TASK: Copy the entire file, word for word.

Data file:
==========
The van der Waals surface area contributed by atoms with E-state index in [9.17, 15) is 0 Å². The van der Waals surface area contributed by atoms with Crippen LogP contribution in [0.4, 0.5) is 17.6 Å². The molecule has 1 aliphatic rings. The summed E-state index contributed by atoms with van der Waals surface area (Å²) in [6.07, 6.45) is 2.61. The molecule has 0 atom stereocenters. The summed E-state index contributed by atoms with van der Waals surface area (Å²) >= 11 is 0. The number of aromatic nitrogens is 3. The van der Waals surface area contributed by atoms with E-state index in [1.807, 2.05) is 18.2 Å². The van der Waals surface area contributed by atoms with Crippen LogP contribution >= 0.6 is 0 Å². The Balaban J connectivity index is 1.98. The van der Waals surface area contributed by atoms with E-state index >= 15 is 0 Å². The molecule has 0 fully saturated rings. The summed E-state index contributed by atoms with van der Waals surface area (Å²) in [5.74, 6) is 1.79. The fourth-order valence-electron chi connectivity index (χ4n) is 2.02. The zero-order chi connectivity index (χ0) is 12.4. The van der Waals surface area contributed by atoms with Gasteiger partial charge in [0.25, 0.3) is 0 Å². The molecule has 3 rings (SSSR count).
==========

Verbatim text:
The van der Waals surface area contributed by atoms with E-state index in [9.17, 15) is 0 Å². The van der Waals surface area contributed by atoms with Crippen LogP contribution in [0.4, 0.5) is 17.6 Å². The molecule has 1 aliphatic rings. The summed E-state index contributed by atoms with van der Waals surface area (Å²) in [6.07, 6.45) is 2.61. The molecule has 0 atom stereocenters. The summed E-state index contributed by atoms with van der Waals surface area (Å²) >= 11 is 0. The number of aromatic nitrogens is 3. The van der Waals surface area contributed by atoms with E-state index in [1.807, 2.05) is 18.2 Å². The van der Waals surface area contributed by atoms with Crippen LogP contribution >= 0.6 is 0 Å². The Balaban J connectivity index is 1.98. The van der Waals surface area contributed by atoms with E-state index >= 15 is 0 Å². The molecule has 0 fully saturated rings. The summed E-state index contributed by atoms with van der Waals surface area (Å²) in [5.74, 6) is 1.79. The fourth-order valence-electron chi connectivity index (χ4n) is 2.02. The zero-order chi connectivity index (χ0) is 12.4. The van der Waals surface area contributed by atoms with Gasteiger partial charge in [0.25, 0.3) is 0 Å². The molecule has 3 rings (SSSR count).